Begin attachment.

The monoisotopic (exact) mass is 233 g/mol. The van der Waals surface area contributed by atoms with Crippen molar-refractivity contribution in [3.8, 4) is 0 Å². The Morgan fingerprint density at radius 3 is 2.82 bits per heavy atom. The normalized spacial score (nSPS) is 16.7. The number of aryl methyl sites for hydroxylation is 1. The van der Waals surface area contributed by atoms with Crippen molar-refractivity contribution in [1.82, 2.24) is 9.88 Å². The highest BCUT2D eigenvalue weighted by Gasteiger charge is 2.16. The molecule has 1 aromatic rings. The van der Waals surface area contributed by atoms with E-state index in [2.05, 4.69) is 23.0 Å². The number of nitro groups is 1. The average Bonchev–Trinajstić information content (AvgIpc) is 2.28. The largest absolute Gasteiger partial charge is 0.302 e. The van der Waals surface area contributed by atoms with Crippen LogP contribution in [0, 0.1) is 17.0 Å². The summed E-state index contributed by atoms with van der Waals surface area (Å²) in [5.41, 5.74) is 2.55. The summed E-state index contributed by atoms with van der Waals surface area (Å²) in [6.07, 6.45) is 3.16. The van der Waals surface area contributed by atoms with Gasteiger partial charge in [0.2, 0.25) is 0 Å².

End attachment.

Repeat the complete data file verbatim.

The monoisotopic (exact) mass is 233 g/mol. The van der Waals surface area contributed by atoms with Crippen molar-refractivity contribution in [3.8, 4) is 0 Å². The Morgan fingerprint density at radius 3 is 2.82 bits per heavy atom. The normalized spacial score (nSPS) is 16.7. The number of aryl methyl sites for hydroxylation is 1. The van der Waals surface area contributed by atoms with Crippen molar-refractivity contribution in [1.82, 2.24) is 9.88 Å². The highest BCUT2D eigenvalue weighted by Gasteiger charge is 2.16. The molecule has 1 aromatic rings. The van der Waals surface area contributed by atoms with E-state index in [2.05, 4.69) is 23.0 Å². The number of nitro groups is 1. The average Bonchev–Trinajstić information content (AvgIpc) is 2.28. The largest absolute Gasteiger partial charge is 0.302 e. The van der Waals surface area contributed by atoms with Crippen LogP contribution in [0, 0.1) is 17.0 Å². The summed E-state index contributed by atoms with van der Waals surface area (Å²) in [5.41, 5.74) is 2.55. The summed E-state index contributed by atoms with van der Waals surface area (Å²) in [6.07, 6.45) is 3.16. The van der Waals surface area contributed by atoms with Gasteiger partial charge in [0.2, 0.25) is 0 Å².